It was just after 9 o’clock at night and I was heading west from Yorktown back to Lynchburg when I stopped to get gas. That’s where I jammed by thumb in the driver’s seat door of my car.
In the seconds and minutes that followed, I know I looked like a crazy person. I circled my car silently, biting down on my tongue, trying my best to stifle whatever noise was aching to escape through by gritted teeth.
After a few laps, I begrudgingly walked into the gas station convenience store and told the clerk I just jammed my thumb in the door and asked her if I could get some ice from the drink machine. She smirked and nodded.
I suppose I should back up to say it was just the tip of my thumb and the bruise I now have is quite small, so in the grand scheme of things, it was nothing serious. But when it happened, I can assure you it didn’t feel very good.
Nevertheless, with a handful of ice, I walked back to my car, still sitting under the lights next to the pump where it all happened. I gingerly opened the door, grabbed a napkin from my glovebox and wrapped it around the ice, which I then held on my thumb as I drove off, steering with my left hand. The moral of this story is twofold: I clearly have a very low tolerance for pain and it reminded me of how we should address the sin in our lives.
When we sin — which is just a three-letter word for anything that puts us at odds with God’s character revealed in the Bible — it hurts us; the consequence for our sin is death (Romans 6:23). And over time, if we continue sinning, we become immune to our own wrongdoing.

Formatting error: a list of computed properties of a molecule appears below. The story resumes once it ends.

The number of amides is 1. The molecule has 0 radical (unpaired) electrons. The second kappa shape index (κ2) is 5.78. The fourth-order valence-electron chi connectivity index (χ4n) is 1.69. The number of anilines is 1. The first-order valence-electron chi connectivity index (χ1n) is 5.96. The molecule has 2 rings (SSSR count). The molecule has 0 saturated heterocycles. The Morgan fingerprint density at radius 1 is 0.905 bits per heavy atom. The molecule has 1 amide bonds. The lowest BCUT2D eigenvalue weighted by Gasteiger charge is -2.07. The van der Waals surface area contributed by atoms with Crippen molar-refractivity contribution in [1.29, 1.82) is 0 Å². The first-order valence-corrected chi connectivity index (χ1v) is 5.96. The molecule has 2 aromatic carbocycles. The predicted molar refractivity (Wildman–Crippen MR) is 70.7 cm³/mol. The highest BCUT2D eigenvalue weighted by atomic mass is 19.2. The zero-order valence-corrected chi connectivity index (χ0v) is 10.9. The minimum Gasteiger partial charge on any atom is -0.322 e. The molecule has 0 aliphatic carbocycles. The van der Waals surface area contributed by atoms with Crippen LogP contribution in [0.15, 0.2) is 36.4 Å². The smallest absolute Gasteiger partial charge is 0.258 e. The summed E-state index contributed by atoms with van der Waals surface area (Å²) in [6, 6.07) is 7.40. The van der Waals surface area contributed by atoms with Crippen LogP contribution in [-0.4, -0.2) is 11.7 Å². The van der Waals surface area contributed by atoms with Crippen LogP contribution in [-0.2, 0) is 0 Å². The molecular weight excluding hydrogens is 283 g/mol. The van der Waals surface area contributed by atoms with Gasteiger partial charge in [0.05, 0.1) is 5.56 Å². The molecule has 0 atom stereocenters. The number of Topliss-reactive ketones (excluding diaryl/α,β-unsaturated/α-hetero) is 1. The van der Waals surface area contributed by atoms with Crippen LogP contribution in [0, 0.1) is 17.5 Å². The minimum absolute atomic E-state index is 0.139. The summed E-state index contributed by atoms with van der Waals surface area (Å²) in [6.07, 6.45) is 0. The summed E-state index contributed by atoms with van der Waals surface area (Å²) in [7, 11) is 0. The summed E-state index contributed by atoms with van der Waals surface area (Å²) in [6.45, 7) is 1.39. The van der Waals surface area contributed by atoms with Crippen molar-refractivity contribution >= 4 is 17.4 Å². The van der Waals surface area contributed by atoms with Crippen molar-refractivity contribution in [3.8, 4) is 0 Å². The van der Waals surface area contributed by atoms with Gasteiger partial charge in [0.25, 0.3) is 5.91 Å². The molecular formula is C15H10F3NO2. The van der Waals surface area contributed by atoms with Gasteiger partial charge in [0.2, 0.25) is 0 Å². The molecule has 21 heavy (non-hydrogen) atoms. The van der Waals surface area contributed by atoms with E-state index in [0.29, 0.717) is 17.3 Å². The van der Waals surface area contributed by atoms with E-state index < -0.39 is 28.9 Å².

The 20th-century evangelist Oswald Chambers once wrote, “The penalty of sin is that, gradually, you get used to it and do not know that it is sin. No power, save the incoming of the Holy Ghost, can alter the inherent consequences of sin.”
Much like holding ice on a throbbing bruise, the process of healing isn’t comfortable. Sometimes it aches. But it’s ultimately preventing even greater pain. Healing from sin is necessary because, left to its own devices, it “gives birth to death” (James 1:15). So, as the psalmist wrote, Scripture “gives light so even the simple can understand,” illuminating our imperfections and errors (Psalm 119:130). And those who have found salvation in Jesus have been spiritually circumcised, which is “the cutting away of your sinful nature” (Colossians 2:11).
It shouldn’t stop there, though. The pain of the sin and the frustration and hurt that often accompanies healing should teach us a lesson. If we’re listening and watching, the consequences of our wrongdoing should remind us not to go back to those vices. Motivated by our love for the Lord — instilled in us by the Holy Spirit — we should steer away from the things that hurt us, because they hurt God, too.
When we continue to make decisions that put distance between us and God’s ways, our hearts “will be filled with the fruit of [our] ways,” which only lead to destruction; but the hearts of those who seek God and his character “will be filled with the fruit of his ways” (Proverbs 14:14).
I’m more cautious now. I know the snare that has become my car door, and I’m mindful of it. I also know places where I’m weak; I know what temptations are all too enticing to me, so I do my best to avoid them, because I’ve seen the pain that comes when I sin by indulging my fleeting desires.
Don’t waste the pain in your life; use it.
While I wish I hadn’t closed my thumb in my driver’s side door the other night, I’m grateful for the reminder it was to steer clear of the sin that “slows us down” and “so easily trips us up” (Hebrews 12:1).